I was thinking like an American.

In response to the kidnapping of government ministers, the Liberal government in Ottawa imposed press censorship throughout the country. I read the Vancouver Sun with big white spaces on the front page where articles had been pulled.

Nobody complained or demonstrated. It dawned on me the First Amendment did not apply north of the border.

I had a hard time adapting to Canadian society and even a harder time with Canadian higher education. As I walked into a seminar on forestry research, little did I know this presentation would change my life.

A graduate student spent 10 minutes talking about the historical differences between Canada and the United States. He pointed out that Canada was founded by a corporation - the Hudson's Bay Company. There was no revolution in Canada and its independence was at Britain's insistence, rather than Canada's. He joked that the reason Canadians have socialized medicine is it began as a corporate benefit. Like most businesses, the emphasis is on fitting in with the corporate culture. Creativity and individualism are not encouraged, but solid contributions to the existing state are.

This is why Canadian research is focused on practical application and also why scientific breakthroughs tend happen in the United States.

An individual will take more risks than groups or committees.

The United States was founded by revolution, brought on by the overriding principle of individual rights. People of this "new world" feared government would impinge on their rights as individuals. So the United States became a country where people felt pride in their government, but also kept guns to use against that same government if their individual rights were trampled. When people became fed up with their government, they headed for the frontier to live their lives as they saw fit.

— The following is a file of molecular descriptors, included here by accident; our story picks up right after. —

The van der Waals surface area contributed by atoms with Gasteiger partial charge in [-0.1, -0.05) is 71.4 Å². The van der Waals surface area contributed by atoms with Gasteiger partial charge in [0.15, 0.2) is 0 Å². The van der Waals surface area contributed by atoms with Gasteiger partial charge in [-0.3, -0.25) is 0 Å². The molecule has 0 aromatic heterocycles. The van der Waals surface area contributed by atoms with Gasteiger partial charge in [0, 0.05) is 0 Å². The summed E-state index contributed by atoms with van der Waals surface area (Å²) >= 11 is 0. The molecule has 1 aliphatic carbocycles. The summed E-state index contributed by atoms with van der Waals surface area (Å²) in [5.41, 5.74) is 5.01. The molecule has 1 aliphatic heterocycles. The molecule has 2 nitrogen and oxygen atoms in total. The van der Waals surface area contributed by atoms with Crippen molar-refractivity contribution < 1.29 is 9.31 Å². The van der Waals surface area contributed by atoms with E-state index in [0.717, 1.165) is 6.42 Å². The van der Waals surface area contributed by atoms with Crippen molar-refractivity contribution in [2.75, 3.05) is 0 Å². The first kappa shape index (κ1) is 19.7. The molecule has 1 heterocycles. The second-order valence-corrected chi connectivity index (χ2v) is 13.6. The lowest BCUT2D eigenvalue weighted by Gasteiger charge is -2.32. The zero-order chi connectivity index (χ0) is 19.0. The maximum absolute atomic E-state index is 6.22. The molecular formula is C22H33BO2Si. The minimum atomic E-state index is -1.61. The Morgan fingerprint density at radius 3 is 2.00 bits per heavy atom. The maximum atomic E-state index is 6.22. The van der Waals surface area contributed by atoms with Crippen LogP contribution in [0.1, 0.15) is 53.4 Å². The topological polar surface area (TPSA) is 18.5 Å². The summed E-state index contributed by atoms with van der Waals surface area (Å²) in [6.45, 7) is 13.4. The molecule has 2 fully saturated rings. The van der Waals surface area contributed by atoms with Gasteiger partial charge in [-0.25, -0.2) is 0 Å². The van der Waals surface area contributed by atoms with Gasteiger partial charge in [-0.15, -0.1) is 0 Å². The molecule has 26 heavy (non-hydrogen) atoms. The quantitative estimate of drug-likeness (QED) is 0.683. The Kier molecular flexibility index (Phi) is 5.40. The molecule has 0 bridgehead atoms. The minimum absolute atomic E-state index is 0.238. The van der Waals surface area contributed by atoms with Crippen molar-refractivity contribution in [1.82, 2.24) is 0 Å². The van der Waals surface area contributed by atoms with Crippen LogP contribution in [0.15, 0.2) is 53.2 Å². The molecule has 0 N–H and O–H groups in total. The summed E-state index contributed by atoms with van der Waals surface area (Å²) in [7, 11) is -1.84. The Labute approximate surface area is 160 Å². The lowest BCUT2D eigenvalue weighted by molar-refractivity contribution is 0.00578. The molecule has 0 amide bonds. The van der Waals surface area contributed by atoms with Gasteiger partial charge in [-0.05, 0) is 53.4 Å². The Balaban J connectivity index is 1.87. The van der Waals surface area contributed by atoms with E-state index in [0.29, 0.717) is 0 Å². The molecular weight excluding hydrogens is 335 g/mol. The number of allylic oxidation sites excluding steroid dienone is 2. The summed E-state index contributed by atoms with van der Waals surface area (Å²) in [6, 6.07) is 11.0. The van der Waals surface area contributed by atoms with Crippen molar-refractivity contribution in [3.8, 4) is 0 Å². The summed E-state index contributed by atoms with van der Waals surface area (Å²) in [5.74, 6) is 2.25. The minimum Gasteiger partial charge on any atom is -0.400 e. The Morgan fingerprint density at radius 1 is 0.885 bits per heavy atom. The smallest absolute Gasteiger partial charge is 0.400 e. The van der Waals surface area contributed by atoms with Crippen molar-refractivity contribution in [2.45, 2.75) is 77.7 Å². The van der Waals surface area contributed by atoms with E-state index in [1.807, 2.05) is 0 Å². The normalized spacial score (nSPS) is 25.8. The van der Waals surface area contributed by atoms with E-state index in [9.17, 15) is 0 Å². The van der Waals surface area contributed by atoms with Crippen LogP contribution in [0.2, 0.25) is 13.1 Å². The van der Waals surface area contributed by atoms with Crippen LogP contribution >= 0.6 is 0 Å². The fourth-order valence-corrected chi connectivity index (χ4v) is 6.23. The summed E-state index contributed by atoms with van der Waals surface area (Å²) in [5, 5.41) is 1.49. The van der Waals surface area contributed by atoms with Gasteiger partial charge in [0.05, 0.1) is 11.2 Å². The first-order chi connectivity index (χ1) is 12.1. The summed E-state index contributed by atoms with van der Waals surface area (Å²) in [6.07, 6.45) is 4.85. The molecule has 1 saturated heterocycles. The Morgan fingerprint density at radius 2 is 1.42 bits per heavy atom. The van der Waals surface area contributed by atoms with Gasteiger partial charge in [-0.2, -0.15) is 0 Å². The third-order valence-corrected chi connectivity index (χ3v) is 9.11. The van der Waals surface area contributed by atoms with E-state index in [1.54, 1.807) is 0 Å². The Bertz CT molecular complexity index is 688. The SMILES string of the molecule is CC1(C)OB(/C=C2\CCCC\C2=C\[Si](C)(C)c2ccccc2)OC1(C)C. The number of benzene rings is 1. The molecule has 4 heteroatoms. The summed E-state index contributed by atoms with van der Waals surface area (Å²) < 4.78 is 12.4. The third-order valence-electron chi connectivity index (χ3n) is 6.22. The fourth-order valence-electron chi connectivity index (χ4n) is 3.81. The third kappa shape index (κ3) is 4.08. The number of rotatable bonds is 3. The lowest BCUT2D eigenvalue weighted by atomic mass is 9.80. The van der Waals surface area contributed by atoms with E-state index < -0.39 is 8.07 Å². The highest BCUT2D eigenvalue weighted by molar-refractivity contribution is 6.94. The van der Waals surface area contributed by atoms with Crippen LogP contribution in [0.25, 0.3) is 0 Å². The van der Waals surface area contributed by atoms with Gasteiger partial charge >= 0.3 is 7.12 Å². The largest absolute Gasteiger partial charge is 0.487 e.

During that brief lecture, I realized I was never going to fit in Canada. Being born in one country, raised in another culture, and educated in a third, you are always sure of being different. I needed to live in a country where individuals are valued and given the opportunity to make a difference.

America requires only that you believe in the social experiment that was started over 200 years ago. As a naturalized American once said, "I could live in France for a lifetime and never become a Frenchman. But here in America, after five years I can become an American complete with a accent."

You just have to believe in America and the principles stated in the Declaration of Independence and the Constitution.

Shortly after that lecture, I packed my truck, stuck Allman Brothers into the tape deck and left Canada playing "Southbound" at maximum volume.

When I hit the border at Blaine, the immigration agent asked why I was entering the United States. With a grin, I said, "I'm coming home.".

He said, "Over to the side, kid, and start unpacking the truck."

Even that request did not change my mood. America might have been going to hell in a handbasket during the early 1970s, but I realized that I was going to go along for the ride. There was still not a better country in the world for me. For better or worse, this is my country, but I was still a hyphenated American.

More importantly, I still viewed myself as a hyphenated American.